I’m Not Invincible: Dealing With Travel Anxiety
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I’m Not Invincible: Dealing With Travel Anxiety

I’m Not Invincible: Dealing With Travel Anxiety

I wish I could say that travel was all sunshine and roses. That nothing bad will ever happen to you. That every day on the road will be the best day of your life and you’ll be transported from country to country on the back of a magical unicorn. But that would be doing both of us a disservice, I think.

Sometimes travel sucks. Sometimes you’re scared. Sometimes you’re injured. Sometimes you’re burned out. And sometimes, if you’re anything like me, you’ll be anxious.

It’s the crummy days on the road that make the good days – and trust me, there will be plenty of them – taste so sweet.

From the very first solo adventure I set off on, I was anxious. That first flight from Australia to Thailand was terrifying. It was the first place I was going where I knew absolutely no one, and perhaps worse still for someone who suffers from anxiety, I had no plan.

I think of anxiety as a spectrum, not an on and off switch. I think we ALL suffer from a little bit of anxiety here and there. Some more strongly, some less so. While I think I suffer from not so much anxiety, I hope that these tips can help minimise some of your anxiety no matter where on the scale you are.

But first, a little story.
I was supposed to come to Guatemala in November. But when I was in Panama I met two guys who had been on a bus that was held at gun point in Guatemala and everything was taken. It reminded me of when I was stabbed in Indonesia and made me REALLY anxious.  I couldn’t shake that anxiety. As the flight got closer and closer, my anxiety rose. It got to the point where, for some reason, I was terrified to take that flight. So I just didn’t. I was lucky I was in the financial position to skip the flight and ended up going to Peru instead. 

Now that I’ve been in Guatemala for almost 2 months, I can easily say that I love this country. There are lots of issues and challenges here, but I think the fear and anxiety that surrounded my original plans to come here in November was unfounded. It was certainly a challenge for me to come here, but I’m so grateful I did, otherwise I might not be dating my fantastic boyfriend, wouldn’t have fallen in love with Antigua and my life would be on a completely different course.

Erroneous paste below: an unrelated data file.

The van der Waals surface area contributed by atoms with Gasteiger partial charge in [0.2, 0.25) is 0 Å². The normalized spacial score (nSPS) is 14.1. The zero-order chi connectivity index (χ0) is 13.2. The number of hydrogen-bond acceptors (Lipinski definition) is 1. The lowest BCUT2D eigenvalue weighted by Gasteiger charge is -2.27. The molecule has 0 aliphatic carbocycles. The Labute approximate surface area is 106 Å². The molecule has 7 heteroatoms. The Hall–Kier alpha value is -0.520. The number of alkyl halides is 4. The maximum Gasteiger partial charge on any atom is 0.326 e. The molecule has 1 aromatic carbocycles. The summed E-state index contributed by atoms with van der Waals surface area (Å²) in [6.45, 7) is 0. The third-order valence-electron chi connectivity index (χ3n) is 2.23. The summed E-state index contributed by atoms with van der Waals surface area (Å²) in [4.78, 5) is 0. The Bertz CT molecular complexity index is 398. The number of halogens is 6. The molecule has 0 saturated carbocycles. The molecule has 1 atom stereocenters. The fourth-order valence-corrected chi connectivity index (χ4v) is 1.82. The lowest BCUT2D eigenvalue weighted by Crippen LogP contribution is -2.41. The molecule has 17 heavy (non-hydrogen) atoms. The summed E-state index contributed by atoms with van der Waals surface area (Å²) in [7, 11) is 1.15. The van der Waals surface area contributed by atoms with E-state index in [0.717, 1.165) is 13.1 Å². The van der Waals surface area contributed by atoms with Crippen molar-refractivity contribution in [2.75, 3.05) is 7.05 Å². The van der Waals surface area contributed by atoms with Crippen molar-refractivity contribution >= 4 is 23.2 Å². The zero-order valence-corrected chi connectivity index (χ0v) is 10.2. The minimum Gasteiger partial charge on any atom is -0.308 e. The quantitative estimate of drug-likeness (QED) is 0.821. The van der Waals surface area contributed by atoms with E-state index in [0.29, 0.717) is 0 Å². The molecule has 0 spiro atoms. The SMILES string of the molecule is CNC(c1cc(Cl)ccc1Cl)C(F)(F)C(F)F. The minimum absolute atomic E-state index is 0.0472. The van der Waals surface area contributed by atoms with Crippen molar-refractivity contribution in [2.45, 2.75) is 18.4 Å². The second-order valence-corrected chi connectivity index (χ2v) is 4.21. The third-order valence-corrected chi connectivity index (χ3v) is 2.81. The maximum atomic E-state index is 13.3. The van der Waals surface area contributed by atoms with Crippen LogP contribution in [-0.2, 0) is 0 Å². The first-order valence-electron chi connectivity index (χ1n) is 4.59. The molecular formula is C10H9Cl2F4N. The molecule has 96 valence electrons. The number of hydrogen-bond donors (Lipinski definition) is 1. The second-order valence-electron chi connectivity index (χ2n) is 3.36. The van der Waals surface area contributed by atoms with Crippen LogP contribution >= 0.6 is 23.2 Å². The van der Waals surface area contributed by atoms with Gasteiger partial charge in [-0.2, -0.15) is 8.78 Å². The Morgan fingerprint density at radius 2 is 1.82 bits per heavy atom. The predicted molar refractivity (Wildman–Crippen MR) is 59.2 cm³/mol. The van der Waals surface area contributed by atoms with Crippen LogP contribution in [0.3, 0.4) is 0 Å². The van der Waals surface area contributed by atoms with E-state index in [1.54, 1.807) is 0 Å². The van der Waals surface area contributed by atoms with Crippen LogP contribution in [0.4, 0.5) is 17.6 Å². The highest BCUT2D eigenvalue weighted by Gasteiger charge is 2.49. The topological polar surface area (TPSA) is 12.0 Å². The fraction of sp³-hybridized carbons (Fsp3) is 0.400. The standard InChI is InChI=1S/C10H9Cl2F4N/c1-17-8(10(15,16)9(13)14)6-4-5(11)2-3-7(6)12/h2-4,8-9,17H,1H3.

Tips for Dealing With travel Anxiety

Visualise Your Worst Case Situation:
Whenever I feel myself freaking out, I ask myself what my likely “worst case situation” is. That way I can deal with what is worrying me, head on. For example, with my apprehension about coming to Guatemala, I was scared I might be robbed somewhere. That I’d lose my phone, all my cash and maybe my passport. After realising this was what I was afraid of, I decided to mentally walk through the steps I would take to move forward.

I have travel insurance so I’d get a new phone (sounds kind of like a win), I made sure to back up my phone just in case it would happen. In terms of the money, I don’t carry more cash than I’d be OK to lose. I’ve minimised my “worst case situation” into basically no problem, and my anxiety around that situation has all but got. Isolate what you’re afraid of and then planning steps to minimise it, is a great way to help reduce your anxiety about travels.

Talk to People:
If you’re worried about somewhere you’re headed, ask around. Get in touch with friends or family who have travelled to where you’re going. Better yet, ask if anyone you know has friends or family living there. If neither of those two options bring any light on the situation, I turn to Couchsurfing and I’ll message locals questions about safety, how to be properly prepared and so forth. I find that the more I know about a place I’m visiting, the less anxious I feel.

Seek Help:
If you suffer from anxiety to the point where it’s stopping you from living the life you want, whether it’s travel or normal day-to-day life you might want to seek help. The type of help you opt for can vary from talking to a friend, getting some medical attention or even going through therapy. A little anxiety is manageable, but if it’s preventing you from living your dreams then maybe it’s time to do something about it.